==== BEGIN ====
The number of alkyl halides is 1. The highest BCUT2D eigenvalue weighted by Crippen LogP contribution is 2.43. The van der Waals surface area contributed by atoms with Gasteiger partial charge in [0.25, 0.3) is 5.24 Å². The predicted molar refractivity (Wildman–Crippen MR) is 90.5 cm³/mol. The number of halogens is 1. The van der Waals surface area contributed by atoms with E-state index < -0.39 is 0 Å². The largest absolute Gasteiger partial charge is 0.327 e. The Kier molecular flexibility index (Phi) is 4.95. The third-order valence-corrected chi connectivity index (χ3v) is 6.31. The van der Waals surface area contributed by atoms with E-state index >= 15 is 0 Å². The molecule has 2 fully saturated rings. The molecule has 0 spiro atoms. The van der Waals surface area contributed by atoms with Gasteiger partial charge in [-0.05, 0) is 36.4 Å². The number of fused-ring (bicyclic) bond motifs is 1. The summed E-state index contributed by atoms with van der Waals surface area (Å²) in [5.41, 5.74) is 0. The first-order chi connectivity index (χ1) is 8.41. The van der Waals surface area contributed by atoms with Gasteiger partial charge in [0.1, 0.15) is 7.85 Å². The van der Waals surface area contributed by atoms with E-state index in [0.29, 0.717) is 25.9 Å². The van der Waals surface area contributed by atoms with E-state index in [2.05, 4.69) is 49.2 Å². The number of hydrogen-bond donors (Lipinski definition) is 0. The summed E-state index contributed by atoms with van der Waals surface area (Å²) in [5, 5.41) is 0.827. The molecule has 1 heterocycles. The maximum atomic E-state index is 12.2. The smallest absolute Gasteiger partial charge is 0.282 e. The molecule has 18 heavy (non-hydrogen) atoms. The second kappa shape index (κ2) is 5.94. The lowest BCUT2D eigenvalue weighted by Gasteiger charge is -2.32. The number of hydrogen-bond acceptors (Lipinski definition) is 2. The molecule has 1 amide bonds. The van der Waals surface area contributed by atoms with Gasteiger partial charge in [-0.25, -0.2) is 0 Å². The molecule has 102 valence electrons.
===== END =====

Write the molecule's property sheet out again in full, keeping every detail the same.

The number of alkyl halides is 1. The highest BCUT2D eigenvalue weighted by Crippen LogP contribution is 2.43. The van der Waals surface area contributed by atoms with Gasteiger partial charge in [0.25, 0.3) is 5.24 Å². The predicted molar refractivity (Wildman–Crippen MR) is 90.5 cm³/mol. The number of halogens is 1. The van der Waals surface area contributed by atoms with E-state index < -0.39 is 0 Å². The largest absolute Gasteiger partial charge is 0.327 e. The Kier molecular flexibility index (Phi) is 4.95. The third-order valence-corrected chi connectivity index (χ3v) is 6.31. The van der Waals surface area contributed by atoms with E-state index >= 15 is 0 Å². The molecule has 2 fully saturated rings. The molecule has 0 spiro atoms. The van der Waals surface area contributed by atoms with Gasteiger partial charge in [-0.05, 0) is 36.4 Å². The number of fused-ring (bicyclic) bond motifs is 1. The summed E-state index contributed by atoms with van der Waals surface area (Å²) in [5.41, 5.74) is 0. The first-order chi connectivity index (χ1) is 8.41. The van der Waals surface area contributed by atoms with Gasteiger partial charge in [0.1, 0.15) is 7.85 Å². The van der Waals surface area contributed by atoms with E-state index in [0.29, 0.717) is 25.9 Å². The van der Waals surface area contributed by atoms with E-state index in [2.05, 4.69) is 49.2 Å². The number of hydrogen-bond donors (Lipinski definition) is 0. The summed E-state index contributed by atoms with van der Waals surface area (Å²) in [5, 5.41) is 0.827. The molecule has 1 heterocycles. The maximum atomic E-state index is 12.2. The smallest absolute Gasteiger partial charge is 0.282 e. The molecule has 18 heavy (non-hydrogen) atoms. The second kappa shape index (κ2) is 5.94. The lowest BCUT2D eigenvalue weighted by Gasteiger charge is -2.32. The number of hydrogen-bond acceptors (Lipinski definition) is 2. The molecule has 1 amide bonds. The van der Waals surface area contributed by atoms with Gasteiger partial charge in [-0.25, -0.2) is 0 Å². The molecule has 102 valence electrons.